Cryptosporidiosis in People: It's Not Just About the Cows
Article first published online: 8 DEC 2009
Copyright © 2009 by the American College of Veterinary Internal Medicine
Journal of Veterinary Internal Medicine
Volume 24, Issue 1, pages 37–43, January/February 2010
How to Cite
Chako, C.Z., Tyler, J.W., Schultz, L.G., Chiguma, L. and Beerntsen, B.T. (2010), Cryptosporidiosis in People: It's Not Just About the Cows. Journal of Veterinary Internal Medicine, 24: 37–43. doi: 10.1111/j.1939-1676.2009.0431.x
- Issue published online: 4 JAN 2010
- Article first published online: 8 DEC 2009
- Submitted February 2, 2009; Revised August 21, 2009; Accepted October 13, 2009.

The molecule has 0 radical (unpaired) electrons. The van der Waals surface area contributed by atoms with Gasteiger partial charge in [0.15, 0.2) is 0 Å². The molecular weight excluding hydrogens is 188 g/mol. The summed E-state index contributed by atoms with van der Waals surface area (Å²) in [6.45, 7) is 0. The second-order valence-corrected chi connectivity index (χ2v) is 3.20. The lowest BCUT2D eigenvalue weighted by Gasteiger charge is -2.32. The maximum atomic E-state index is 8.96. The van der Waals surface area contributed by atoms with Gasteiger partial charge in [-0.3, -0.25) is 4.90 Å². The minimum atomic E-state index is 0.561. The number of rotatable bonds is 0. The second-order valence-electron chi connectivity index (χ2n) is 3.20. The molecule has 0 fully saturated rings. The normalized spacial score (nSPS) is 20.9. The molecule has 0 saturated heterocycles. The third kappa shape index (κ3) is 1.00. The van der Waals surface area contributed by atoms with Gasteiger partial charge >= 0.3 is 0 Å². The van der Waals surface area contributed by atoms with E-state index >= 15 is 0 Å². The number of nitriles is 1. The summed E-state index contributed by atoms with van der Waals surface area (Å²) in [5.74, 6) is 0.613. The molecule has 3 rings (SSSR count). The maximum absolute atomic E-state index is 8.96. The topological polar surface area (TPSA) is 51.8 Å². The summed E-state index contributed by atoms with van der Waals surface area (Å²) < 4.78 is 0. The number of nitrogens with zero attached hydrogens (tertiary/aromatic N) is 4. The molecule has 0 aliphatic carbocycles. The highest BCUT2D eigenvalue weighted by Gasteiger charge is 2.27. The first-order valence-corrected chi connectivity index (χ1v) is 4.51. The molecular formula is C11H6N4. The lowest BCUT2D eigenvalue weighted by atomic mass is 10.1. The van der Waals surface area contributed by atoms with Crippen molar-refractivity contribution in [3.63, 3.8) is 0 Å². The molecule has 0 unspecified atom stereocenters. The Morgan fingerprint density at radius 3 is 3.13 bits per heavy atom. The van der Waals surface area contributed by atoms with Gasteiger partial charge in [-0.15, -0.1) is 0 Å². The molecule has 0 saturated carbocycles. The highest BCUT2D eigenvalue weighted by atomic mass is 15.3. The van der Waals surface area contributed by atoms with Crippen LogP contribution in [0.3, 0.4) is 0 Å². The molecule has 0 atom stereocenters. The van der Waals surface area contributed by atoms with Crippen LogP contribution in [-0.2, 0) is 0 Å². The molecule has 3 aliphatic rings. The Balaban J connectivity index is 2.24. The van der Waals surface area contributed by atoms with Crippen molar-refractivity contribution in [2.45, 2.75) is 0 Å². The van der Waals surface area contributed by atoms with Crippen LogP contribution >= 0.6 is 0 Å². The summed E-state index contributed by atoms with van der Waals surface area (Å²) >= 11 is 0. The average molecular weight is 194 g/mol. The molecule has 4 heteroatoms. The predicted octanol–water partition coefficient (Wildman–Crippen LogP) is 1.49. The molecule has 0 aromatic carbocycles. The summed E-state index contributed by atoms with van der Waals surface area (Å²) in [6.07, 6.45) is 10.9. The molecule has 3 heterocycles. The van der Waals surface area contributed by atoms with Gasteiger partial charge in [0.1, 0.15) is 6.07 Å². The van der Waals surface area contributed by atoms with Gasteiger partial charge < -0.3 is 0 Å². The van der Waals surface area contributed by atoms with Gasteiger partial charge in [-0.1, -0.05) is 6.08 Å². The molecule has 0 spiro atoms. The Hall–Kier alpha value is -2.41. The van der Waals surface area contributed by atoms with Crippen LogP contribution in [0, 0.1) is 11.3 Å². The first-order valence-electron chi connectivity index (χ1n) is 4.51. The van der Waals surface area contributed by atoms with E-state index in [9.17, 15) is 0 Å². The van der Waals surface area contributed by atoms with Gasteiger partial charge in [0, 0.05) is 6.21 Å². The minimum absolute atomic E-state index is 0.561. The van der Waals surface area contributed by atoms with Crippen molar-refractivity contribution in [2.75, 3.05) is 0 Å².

Cryptosporidiosis is one of the most common causes of infectious diarrhea in people. Although dairy calves are high-risk hosts, the role of other livestock, pets, and humans in the disease should not be underestimated. Some Cryptosporidium species and strains are specific to people, others are specific to animals while some are zoonotic pathogens. Cryptosporidium hominis is the species responsible for the majority of human cases in the United States, Sub-Saharan Africa, and Asia, while Cryptosporidium parvum accounts for more human cases in Europe and particularly in the United Kingdom. A deeper understanding of Cryptosporidium host range, reservoirs, and transmission is needed to develop preventive strategies to protect the general public.